Kara gets her first taste of being a hero in this Supergirl: Being Super #2 exclusive

After floundering for most of DC Comics’ New 52, Supergirl is finally getting the respect she deserves in the current Supergirl comics. Writer Steve Orlando and artist Brian Ching have taken the main Supergirl ongoing in a strong new direction by incorporating elements from the Supergirl TV show, and writer Mariko Tamaki and artist Joëlle Jones are giving Kara Danvers a grounded new origin story in the Supergirl: Being Super miniseries. DC has been doing exceptional work with its revival of “Prestige Format” miniseries, which are printed on high-quality paper with glued binding and cardstock covers, and both Supergirl: Being Super and the recently concluded Deadman: Dark Mansion Of Forbidden Love are outstanding reads that merit the upgrade in production quality.

Being Super is building a strong emotional foundation for Kara Danvers that is rooted in relatable teenage experiences, and the manifestation of Kara’s Kryptonian abilities functions as a metaphor for the physical changes of puberty and how that affects a person’s thought and emotions. Tamaki’s work on graphic novels like Skim and This One Summer showcased her talent for getting into the minds of teenage characters, and that skill has been a major boon for Being Super, which offers a depiction of Kara Danvers that is easy for readers to empathize with and connect to.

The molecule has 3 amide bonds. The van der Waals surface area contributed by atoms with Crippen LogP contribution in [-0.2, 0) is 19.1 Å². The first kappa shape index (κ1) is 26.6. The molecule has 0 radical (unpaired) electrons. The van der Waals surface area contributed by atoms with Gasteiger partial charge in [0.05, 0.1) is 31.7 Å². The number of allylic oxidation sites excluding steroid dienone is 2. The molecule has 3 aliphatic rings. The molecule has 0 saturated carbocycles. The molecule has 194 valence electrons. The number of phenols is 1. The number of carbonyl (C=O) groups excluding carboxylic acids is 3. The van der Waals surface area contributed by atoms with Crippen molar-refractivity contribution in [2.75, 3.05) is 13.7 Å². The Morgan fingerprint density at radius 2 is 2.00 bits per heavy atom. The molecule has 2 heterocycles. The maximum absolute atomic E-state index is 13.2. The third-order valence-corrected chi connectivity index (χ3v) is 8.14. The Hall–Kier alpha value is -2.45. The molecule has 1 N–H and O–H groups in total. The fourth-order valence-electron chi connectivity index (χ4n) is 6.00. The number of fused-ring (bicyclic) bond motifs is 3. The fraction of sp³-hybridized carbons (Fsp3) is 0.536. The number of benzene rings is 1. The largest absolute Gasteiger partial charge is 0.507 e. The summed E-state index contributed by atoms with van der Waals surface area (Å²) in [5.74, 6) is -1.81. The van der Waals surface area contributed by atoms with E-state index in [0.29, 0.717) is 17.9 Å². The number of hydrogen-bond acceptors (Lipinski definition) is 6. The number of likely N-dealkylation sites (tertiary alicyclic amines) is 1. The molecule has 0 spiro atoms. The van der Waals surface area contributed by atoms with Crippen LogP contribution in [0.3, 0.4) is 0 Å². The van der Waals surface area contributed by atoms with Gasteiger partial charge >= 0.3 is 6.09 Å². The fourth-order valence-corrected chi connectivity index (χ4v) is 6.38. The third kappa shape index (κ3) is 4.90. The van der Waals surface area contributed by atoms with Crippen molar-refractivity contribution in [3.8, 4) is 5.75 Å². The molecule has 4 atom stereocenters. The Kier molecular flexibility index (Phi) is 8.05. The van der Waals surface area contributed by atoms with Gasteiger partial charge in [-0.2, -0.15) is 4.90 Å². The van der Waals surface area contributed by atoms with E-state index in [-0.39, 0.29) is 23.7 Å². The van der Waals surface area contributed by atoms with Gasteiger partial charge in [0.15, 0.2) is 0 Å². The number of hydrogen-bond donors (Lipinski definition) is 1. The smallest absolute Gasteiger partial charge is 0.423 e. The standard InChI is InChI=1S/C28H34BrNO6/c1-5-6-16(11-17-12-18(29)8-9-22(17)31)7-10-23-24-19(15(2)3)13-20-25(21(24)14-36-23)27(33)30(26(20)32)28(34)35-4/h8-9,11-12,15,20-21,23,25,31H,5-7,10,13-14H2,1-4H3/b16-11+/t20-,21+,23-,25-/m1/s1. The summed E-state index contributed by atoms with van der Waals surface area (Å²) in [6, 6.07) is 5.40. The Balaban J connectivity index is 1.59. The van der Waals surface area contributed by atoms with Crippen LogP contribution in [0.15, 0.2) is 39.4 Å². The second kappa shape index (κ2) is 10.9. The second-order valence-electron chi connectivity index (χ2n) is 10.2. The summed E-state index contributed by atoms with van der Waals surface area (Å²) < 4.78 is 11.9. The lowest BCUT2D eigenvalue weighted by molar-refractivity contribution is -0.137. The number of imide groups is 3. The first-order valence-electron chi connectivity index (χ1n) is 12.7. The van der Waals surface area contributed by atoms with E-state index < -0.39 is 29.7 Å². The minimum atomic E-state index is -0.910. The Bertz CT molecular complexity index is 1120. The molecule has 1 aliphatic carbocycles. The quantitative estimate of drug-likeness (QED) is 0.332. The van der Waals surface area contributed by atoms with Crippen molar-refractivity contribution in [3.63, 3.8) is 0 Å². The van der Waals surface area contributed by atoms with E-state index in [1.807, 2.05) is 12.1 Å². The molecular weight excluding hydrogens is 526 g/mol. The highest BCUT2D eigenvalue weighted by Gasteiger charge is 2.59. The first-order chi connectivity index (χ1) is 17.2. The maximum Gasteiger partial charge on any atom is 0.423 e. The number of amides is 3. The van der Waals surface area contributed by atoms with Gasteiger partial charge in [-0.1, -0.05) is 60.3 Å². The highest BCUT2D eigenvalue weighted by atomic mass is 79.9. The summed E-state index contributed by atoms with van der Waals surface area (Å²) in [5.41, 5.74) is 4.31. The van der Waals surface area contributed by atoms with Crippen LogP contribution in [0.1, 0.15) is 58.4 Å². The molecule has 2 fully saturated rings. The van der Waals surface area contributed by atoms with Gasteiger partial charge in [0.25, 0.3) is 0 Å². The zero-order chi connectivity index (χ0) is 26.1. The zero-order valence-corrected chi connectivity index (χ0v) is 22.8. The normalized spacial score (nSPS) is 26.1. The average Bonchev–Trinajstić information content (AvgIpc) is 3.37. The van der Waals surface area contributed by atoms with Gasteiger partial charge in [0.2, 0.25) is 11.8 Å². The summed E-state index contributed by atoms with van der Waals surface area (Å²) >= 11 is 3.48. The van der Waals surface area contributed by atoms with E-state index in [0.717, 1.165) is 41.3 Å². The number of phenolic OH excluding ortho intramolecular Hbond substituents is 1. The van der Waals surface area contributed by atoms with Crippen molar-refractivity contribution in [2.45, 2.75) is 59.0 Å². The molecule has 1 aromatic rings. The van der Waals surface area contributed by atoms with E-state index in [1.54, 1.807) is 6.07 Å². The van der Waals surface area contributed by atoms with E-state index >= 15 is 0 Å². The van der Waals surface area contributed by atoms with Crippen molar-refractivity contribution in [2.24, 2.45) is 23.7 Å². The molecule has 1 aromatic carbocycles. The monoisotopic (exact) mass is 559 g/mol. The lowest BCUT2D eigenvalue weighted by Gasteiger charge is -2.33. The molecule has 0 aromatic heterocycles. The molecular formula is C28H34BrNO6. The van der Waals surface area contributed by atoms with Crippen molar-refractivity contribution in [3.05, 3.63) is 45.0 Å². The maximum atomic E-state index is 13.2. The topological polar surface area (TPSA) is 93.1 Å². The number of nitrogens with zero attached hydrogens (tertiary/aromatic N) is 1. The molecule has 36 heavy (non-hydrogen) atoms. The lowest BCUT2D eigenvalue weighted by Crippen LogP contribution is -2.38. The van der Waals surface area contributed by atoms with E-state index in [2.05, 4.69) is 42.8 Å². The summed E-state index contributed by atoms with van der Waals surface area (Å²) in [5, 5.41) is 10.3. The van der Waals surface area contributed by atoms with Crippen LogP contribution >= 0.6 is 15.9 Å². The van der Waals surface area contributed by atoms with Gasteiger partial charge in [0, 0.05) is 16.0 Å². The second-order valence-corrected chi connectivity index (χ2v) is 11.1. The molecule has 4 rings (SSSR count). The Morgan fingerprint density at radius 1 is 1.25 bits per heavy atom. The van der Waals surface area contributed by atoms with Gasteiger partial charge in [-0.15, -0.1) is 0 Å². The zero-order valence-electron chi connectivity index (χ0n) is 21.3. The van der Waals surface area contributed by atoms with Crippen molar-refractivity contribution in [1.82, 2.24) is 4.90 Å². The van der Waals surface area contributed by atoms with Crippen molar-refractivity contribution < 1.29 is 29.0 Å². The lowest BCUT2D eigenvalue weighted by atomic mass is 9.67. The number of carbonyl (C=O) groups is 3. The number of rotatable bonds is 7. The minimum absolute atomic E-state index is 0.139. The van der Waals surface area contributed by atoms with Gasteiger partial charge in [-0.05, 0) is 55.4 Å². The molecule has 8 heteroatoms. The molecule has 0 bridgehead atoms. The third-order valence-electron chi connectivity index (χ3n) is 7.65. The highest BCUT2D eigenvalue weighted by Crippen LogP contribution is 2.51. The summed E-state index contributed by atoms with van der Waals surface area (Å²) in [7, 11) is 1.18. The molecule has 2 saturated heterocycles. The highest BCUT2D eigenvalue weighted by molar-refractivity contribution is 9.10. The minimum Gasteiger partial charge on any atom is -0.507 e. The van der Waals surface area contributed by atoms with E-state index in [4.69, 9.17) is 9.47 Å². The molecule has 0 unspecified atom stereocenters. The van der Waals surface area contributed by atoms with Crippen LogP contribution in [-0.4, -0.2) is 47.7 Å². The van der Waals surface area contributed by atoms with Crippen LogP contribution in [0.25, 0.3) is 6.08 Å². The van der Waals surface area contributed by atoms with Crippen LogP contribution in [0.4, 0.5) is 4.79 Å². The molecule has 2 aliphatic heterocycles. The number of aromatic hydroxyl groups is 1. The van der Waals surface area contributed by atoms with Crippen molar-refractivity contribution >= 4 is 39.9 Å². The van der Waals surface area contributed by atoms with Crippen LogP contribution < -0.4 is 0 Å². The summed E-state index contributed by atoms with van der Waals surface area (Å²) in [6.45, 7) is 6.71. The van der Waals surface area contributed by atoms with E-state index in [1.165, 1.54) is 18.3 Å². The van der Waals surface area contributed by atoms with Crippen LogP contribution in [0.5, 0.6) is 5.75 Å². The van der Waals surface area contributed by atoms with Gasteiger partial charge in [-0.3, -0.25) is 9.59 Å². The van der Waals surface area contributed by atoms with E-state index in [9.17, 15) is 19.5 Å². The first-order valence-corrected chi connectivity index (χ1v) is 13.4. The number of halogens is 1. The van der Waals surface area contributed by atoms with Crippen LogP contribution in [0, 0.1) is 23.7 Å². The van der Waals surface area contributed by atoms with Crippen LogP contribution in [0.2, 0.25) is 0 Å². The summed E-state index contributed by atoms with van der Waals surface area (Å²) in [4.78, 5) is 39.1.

The art team of Joëlle Jones and colorist Kelly Fitzpatrick brings Tamaki’s narrative to life with crisp clarity and powerful feeling, and after focusing on quieter storytelling in the first issue, the team gets to bring some superhero spectacle to the page in this week’s Supergirl: Being Super #2. This exclusive preview has Kara leaping into action to save her friends in the middle of an earthquake, and Jones captures the scope of the devastation and the ensuing chaos in her compositions while Fitzpatrick intensifies the action with a warm color palette. Jones’ evocative facial expressions and body language heighten the stakes in these page, and the idea of evoking Supergirl’s costume in Kara’s track uniform is a very clever way of connecting Kara to her superhero future while keeping her rooted in a reality. She’s well on her way to being a superhero, but first she needs to survive high school.

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Images courtesy: DC Comics

via AV Club

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